Thirteen drosophilid species belonging to seven genera and two subfamilies are reported from three coral islands (namely Europa, Juan de Nova and Glorioso) that belong to the Scattered Islands in the Indian Ocean. Five species are cosmopolitan and five are African. Three are endemic to the insular Western Indian Ocean, including a presumably new Scaptodrosophila species. On the island of Juan de Nova, most captured flies had pollinia attached to the bases of their proboscis. DNA analysis using the rbcl gene revealed that these pollinia belong to the genus Leptadenia (Apocynaceae), of which a single species L. madagascariensis, endemic in Madagascar and Comoros, is present in this island. This is the first reported association between this plant and drosophilids.
taxonomy; DNA barcoding; island biogeography; myophily; conservation
Drosophila melanogaster is widely used as a model system for development and disease. Due to the homology between Drosophila and human genes, as well as the tractable genetics of the fly, its use as a model for neurologic disorders, in particular, has been rising. Locomotive impairment is a commonly used diagnostic for screening and characterization of these models, yet a fast, sensitive and model-free method to compare behavior is lacking. Here, we present a high throughput method to quantify the crawling behavior of larvae. We use the mean squared displacement as well as the direction autocorrelation of the crawling larvae as descriptors of their motion. By tracking larvae from wild-type strains and models of the Fragile X mental retardation as well as Alzheimer disease, we show these mutants exhibit impaired crawling. We further show that the magnitude of impairment correlates with the severity of the mutation, demonstrating the sensitivity and the dynamic range of the method. Finally, we study larvae with altered expression of the shaggy gene, a homolog of Glycogen Synthase Kinase-3 (GSK-3), which has been implicated in Alzheimer disease. Surprisingly, we find that both increased and decreased expression of dGSK-3 lead to similar larval crawling impairment. These findings have implications for the use of GSK-3 inhibitors recently proposed for Alzheimer treatment.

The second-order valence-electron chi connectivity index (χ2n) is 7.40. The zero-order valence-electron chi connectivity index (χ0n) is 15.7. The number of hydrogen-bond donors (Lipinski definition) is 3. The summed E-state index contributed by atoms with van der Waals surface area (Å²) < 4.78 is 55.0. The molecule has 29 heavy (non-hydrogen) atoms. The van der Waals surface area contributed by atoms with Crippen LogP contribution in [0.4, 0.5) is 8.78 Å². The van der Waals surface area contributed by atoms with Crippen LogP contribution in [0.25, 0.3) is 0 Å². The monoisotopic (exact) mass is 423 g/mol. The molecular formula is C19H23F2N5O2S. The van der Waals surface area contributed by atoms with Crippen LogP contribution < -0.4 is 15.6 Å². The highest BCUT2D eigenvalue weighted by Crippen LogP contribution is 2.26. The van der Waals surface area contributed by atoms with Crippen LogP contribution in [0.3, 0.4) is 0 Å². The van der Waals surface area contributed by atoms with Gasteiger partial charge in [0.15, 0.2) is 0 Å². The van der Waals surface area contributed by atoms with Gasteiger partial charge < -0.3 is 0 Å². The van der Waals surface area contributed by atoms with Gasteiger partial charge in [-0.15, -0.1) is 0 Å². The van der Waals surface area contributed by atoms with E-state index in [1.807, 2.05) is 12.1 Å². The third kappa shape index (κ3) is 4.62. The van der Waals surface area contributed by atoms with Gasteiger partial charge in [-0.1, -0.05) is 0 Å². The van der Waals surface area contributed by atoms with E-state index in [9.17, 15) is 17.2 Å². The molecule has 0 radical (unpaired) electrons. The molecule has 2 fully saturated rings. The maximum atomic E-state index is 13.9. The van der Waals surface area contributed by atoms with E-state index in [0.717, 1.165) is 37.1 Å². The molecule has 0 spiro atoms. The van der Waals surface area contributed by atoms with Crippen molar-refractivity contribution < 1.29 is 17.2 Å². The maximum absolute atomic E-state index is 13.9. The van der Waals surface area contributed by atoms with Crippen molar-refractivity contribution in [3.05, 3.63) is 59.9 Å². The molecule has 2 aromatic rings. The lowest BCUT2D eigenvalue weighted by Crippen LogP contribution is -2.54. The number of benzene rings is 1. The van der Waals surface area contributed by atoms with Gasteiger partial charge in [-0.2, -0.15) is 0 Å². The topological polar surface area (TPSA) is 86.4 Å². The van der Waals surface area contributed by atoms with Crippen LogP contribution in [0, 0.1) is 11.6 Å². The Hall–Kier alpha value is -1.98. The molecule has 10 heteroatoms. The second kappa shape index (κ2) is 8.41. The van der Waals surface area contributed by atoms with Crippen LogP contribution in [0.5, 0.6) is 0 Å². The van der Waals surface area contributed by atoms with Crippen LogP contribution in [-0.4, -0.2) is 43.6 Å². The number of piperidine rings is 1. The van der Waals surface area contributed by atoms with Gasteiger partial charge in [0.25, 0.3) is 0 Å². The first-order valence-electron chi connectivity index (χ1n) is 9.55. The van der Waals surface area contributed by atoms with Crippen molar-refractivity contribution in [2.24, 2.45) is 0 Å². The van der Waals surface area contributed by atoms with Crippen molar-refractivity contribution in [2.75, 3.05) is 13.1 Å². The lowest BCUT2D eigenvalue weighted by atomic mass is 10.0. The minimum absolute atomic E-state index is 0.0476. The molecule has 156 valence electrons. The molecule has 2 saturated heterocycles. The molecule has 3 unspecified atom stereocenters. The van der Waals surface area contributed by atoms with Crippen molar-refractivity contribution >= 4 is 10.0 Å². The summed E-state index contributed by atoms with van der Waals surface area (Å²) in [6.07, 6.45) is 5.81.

Alzheimer disease; FMR1; Fragile X syndrome; GSK-3; Shaggy; behavior; crawling; disease model; larva; neurodegeneration
The JIL-1 kinase is a multidomain protein that localizes specifically to euchromatin interband regions of polytene chromosomes and is the kinase responsible for histone H3S10 phosphorylation at interphase. Genetic interaction assays have suggested that the function of the epigenetic histone H3S10ph mark is to antagonize heterochromatization by participating in a dynamic balance between factors promoting repression and activation of gene expression as measured by position-effect variegation (PEV) assays. Interestingly, JIL-1 loss-of-function alleles can act either as an enhancer or indirectly as a suppressor of wm4 PEV depending on the precise levels of JIL-1 kinase activity. In this study, we have explored the relationship between PEV and the relative levels of the H3S10ph and H3K9me2 marks at the white gene in both wild-type and wm4 backgrounds by ChIP analysis. Our results indicate that H3K9me2 levels at the white gene directly correlate with its level of expression and that H3K9me2 levels in turn are regulated by H3S10 phosphorylation.